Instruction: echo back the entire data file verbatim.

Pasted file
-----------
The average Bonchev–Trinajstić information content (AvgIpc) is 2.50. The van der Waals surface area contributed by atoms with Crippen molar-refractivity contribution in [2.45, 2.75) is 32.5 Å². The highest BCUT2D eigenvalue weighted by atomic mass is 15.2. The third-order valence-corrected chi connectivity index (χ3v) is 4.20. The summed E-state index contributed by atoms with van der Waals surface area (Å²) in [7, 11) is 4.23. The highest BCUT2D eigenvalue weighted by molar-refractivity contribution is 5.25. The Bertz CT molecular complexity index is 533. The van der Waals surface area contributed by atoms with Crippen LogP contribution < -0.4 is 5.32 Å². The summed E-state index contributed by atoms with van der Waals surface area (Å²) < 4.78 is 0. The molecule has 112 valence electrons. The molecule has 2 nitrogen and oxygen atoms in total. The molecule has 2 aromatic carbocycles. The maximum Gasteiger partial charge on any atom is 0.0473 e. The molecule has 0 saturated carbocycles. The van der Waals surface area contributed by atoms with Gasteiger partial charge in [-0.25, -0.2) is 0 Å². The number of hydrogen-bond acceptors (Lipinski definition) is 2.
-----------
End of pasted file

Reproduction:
The average Bonchev–Trinajstić information content (AvgIpc) is 2.50. The van der Waals surface area contributed by atoms with Crippen molar-refractivity contribution in [2.45, 2.75) is 32.5 Å². The highest BCUT2D eigenvalue weighted by atomic mass is 15.2. The third-order valence-corrected chi connectivity index (χ3v) is 4.20. The summed E-state index contributed by atoms with van der Waals surface area (Å²) in [7, 11) is 4.23. The highest BCUT2D eigenvalue weighted by molar-refractivity contribution is 5.25. The Bertz CT molecular complexity index is 533. The van der Waals surface area contributed by atoms with Crippen LogP contribution < -0.4 is 5.32 Å². The summed E-state index contributed by atoms with van der Waals surface area (Å²) < 4.78 is 0. The molecule has 112 valence electrons. The molecule has 2 nitrogen and oxygen atoms in total. The molecule has 2 aromatic carbocycles. The maximum Gasteiger partial charge on any atom is 0.0473 e. The molecule has 0 saturated carbocycles. The van der Waals surface area contributed by atoms with Gasteiger partial charge in [-0.25, -0.2) is 0 Å². The number of hydrogen-bond acceptors (Lipinski definition) is 2.